... don't you just love Joan Jett as a flasher??

Anyhoo ... I regretted having to leave Detroit on early morning of Dec. 26, which made my visit a bit short, but work required it. Thanks to Dale and Heather for having me and Madeleine, Dale, Rachel, Louis and especially Elizabeth (whom I was able to get to go to sleep a couple of times) for making the holiday.

Tuesday, January 05, 2010

Bradley Effect on gay "marriage"?

The public discourse surrounding gay "marriage" has been so dissatisfactory that it may have contributed to the surprise defeats in the last two big referendums. The gay groups' idea of an argument is "BIGOT!!!" (or more-nuanced claims such as "you hate me" or the supremely sophisticated "this argument is by definition bigoted").

Yet, the last two states to hold referendums on the issue were the solidly-blue states of California (in November 2008) and Maine (in November 2009). In both cases, polls were mixed or favored gay marriage slightly in the final days (here is a Maine preview; here is a California rundown) only for the poll that took place on Election Day to come out significantly different. In Maine, the repeal of state legislation won by 5 1/2 points; in California, a constitutional amendment to reverse a state high-court ruling won by 4 1/2 points.

The lead art on this item shows how stunned the pro-gay folks in Maine were by their defeat. Indeed, a report at Politico (where you can see the ghosts of earlier-filed stories) said everything went right for the pro-gay folks, and the various excuses they've given for their spectacular losing streak did not hold -- they were not outspent (can't blame that flood of Mormon and Vatican money); turnout was high (nor the few who are passionate about their bigotry); they were in a liberal state most of whose neighbors have gay marriage (nor their whole cultural narrative of opposing antedivulian knuckle-draggers ignorant of how awesome gay marriage is)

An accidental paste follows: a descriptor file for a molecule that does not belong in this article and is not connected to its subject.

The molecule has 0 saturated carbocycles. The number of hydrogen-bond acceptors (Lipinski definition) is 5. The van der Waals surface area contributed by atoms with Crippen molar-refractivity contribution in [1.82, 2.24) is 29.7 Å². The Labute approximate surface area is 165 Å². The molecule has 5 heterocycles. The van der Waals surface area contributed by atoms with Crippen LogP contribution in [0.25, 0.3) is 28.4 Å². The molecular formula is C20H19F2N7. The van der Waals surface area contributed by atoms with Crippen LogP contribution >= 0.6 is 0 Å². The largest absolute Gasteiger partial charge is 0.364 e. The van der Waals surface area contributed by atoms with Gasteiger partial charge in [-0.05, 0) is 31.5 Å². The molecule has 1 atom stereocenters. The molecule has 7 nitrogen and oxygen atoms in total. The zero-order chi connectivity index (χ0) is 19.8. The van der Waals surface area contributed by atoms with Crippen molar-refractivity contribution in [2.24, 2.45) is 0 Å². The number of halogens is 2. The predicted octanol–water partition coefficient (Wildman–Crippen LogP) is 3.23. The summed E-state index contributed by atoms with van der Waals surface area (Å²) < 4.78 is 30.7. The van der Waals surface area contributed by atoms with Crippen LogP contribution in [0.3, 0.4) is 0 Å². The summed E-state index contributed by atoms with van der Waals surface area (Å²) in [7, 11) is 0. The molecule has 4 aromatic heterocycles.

As voters went to the polls on Tuesday, gay marriage advocates were emboldened by what appeared to be higher than expected turnout in Maine. Even before polls opened on Tuesday roughly one-tenth of the state’s registered voters submitted mail-in ballots or voted early.
And in an interview late Tuesday night on MSNBC, Maine Democratic Gov. John Baldacci said that at polling places it looked like “the presidential election all over again.”
“A lot of young people were showing up, a lot of first-time voters were showing up,” Baldacci said. “I was encouraged by that.”
Supporters also hoped money would make a difference in the outcome. The main group working to keep the state’s marriage law on the books, Protect Maine Equality, outraised the leading opposition group, Stand for Marriage, by more than $1 million.

Which led me that very night to think that opposition to gay marriage must "underpoll," meaning "does less well in surveys than on Election Day," for some systemic reason. Pollster Nate Silver looked at the Maine results and also broached the possibility of a "Bradley effect," named after Tom Bradley, the black mayor of Los Angeles who surprisingly lost a California governor's race he had been leading in the polls.¹
As for the polling, I think we have to seriously consider whether there is some sort of a Bradley Effect in the polling on gay rights issues